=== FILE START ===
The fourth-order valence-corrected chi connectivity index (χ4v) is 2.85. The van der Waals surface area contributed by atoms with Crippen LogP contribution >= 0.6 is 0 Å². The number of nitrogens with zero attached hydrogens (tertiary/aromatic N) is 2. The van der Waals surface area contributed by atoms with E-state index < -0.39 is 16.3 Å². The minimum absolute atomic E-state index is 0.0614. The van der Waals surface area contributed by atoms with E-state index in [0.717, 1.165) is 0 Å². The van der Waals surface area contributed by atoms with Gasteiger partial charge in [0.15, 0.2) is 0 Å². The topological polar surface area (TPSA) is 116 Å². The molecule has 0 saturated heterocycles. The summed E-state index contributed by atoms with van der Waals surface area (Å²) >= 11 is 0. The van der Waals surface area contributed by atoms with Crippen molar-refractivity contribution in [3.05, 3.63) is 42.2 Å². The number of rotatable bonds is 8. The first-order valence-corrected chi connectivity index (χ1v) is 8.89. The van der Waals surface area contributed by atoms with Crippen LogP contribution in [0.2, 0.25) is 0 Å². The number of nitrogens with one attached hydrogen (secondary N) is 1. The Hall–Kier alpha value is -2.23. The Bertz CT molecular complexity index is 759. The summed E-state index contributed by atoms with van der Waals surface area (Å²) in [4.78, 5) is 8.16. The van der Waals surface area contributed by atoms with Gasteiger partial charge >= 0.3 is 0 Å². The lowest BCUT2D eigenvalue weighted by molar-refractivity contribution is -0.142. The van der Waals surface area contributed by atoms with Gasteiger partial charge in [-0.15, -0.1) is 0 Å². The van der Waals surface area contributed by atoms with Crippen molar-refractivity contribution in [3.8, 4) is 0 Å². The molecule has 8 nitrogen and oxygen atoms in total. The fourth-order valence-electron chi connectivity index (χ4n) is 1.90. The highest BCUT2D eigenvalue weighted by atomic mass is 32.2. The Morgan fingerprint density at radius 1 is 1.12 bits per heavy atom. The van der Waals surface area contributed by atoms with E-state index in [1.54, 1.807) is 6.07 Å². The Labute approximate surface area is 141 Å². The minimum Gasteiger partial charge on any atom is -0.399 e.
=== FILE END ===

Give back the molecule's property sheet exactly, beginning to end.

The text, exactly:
The fourth-order valence-corrected chi connectivity index (χ4v) is 2.85. The van der Waals surface area contributed by atoms with Crippen LogP contribution >= 0.6 is 0 Å². The number of nitrogens with zero attached hydrogens (tertiary/aromatic N) is 2. The van der Waals surface area contributed by atoms with E-state index < -0.39 is 16.3 Å². The minimum absolute atomic E-state index is 0.0614. The van der Waals surface area contributed by atoms with E-state index in [0.717, 1.165) is 0 Å². The van der Waals surface area contributed by atoms with Gasteiger partial charge in [0.15, 0.2) is 0 Å². The topological polar surface area (TPSA) is 116 Å². The molecule has 0 saturated heterocycles. The summed E-state index contributed by atoms with van der Waals surface area (Å²) >= 11 is 0. The van der Waals surface area contributed by atoms with Crippen molar-refractivity contribution in [3.05, 3.63) is 42.2 Å². The number of rotatable bonds is 8. The first-order valence-corrected chi connectivity index (χ1v) is 8.89. The van der Waals surface area contributed by atoms with Crippen LogP contribution in [0.2, 0.25) is 0 Å². The number of nitrogens with one attached hydrogen (secondary N) is 1. The Hall–Kier alpha value is -2.23. The Bertz CT molecular complexity index is 759. The summed E-state index contributed by atoms with van der Waals surface area (Å²) in [4.78, 5) is 8.16. The van der Waals surface area contributed by atoms with Gasteiger partial charge >= 0.3 is 0 Å². The lowest BCUT2D eigenvalue weighted by molar-refractivity contribution is -0.142. The van der Waals surface area contributed by atoms with Gasteiger partial charge in [-0.15, -0.1) is 0 Å². The van der Waals surface area contributed by atoms with Crippen molar-refractivity contribution in [3.8, 4) is 0 Å². The molecule has 8 nitrogen and oxygen atoms in total. The fourth-order valence-electron chi connectivity index (χ4n) is 1.90. The highest BCUT2D eigenvalue weighted by atomic mass is 32.2. The Morgan fingerprint density at radius 1 is 1.12 bits per heavy atom. The van der Waals surface area contributed by atoms with E-state index in [1.54, 1.807) is 6.07 Å². The Labute approximate surface area is 141 Å². The minimum Gasteiger partial charge on any atom is -0.399 e.